Flesh vs. Spirit
Throughout Murder in the Cathedral, Thomas is warned about the danger of his remaining in Canterbury and the threat of danger from his enemies, who seek to please King Henry by murdering him. Before he enters, the Chorus begs,' '0 Thomas return, Archbishop; return, return to France," for he comes "bringing death into Canterbury"; when he does arrive, Thomas tells them and the three Priests that none should fear his possible death, for "the hungry hawk / Will only soar and hover'' until there is an "End" that will be "simple, sudden, God-given." The very fact of his return suggests Thomas's refusal to fear death and belief that God will decide whether he will live or die: as he tells the Priests, "All things prepare the event."
Thomas's disregard for earthly pleasures and power is heightened during his conversations with the first three Tempters. When the First Tempter offers him "wit and wine and wisdom" if he will only "Be easy" in his condemnation of King Henry, Thomas calls his temptations a mere "springtime fancy" belonging to "seasons of the past." When the next Tempter urges him to take up again the Chancellorship and "guide the state again," Thomas argues that "what was once exaltation / Would now only mean descent" to a "punier power," since, as an Archbishop, he is able to "keep the keys / Of heaven and hell." "To condemn kings, not serve among their servants,'' he explains, is his "open office."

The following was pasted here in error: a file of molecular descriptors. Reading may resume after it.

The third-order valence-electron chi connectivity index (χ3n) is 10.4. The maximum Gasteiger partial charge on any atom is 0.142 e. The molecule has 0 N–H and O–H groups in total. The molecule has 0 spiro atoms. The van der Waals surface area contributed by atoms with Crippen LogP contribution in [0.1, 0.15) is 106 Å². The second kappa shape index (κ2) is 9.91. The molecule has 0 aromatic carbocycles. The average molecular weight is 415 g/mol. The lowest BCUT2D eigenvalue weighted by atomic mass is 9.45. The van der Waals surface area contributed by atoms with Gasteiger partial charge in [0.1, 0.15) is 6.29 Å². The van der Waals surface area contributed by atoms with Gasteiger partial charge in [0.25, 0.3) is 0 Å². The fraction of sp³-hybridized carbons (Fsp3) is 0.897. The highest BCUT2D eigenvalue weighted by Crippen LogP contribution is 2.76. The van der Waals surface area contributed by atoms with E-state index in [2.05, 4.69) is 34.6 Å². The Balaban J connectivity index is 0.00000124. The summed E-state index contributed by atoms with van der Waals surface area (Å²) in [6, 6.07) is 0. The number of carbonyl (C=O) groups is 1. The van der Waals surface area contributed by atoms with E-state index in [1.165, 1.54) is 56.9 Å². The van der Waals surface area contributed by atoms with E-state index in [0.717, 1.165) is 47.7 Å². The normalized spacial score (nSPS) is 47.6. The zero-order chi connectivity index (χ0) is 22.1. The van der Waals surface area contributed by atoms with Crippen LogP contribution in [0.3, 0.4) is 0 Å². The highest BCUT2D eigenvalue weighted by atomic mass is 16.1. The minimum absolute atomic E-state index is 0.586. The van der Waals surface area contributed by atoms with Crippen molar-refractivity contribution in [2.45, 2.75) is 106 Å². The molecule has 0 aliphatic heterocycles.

Clearly, Thomas is not interested in any form of temporal power. The Third Tempter attempts to appeal to Thomas's political and religious faith, stating that Thomas could help the barons fight for the' 'liberty'' of England and Rome; still dismissive of man's law, however, Thomas asserts that if he"break'' the tyranny of the King, he must not do so for promises of power but must "break myself alone." The fact that Thomas is able to so easily refuse these Tempters reflects his desire to serve divine—rather than human—law; this also accounts for his turmoil when facing the Fourth Tempter, who questions Thomas's desire to become a martyr for purely spiritual (as opposed to temporal) reasons. Once Thomas considers his own heart and concludes that he must not be tricked by his own pride into coveting his martyrdom, he is assured that even if he is killed, his "good Angel, whom God appoints" will "hover over the swords' points."
Thomas's unshaken devotion to his spiritual life is seen throughout the Interlude and Part Two. When preaching to his congregation on Christmas Day, he tells them that martyrdom is "never the design of man," for' 'the true martyr is he who has become the instrument of God" and "who no longer desires anything for himself." He then bluntly acknowledges his acceptance of his possible fate by saying,' 'I do...
(The entire section is 1147 words.)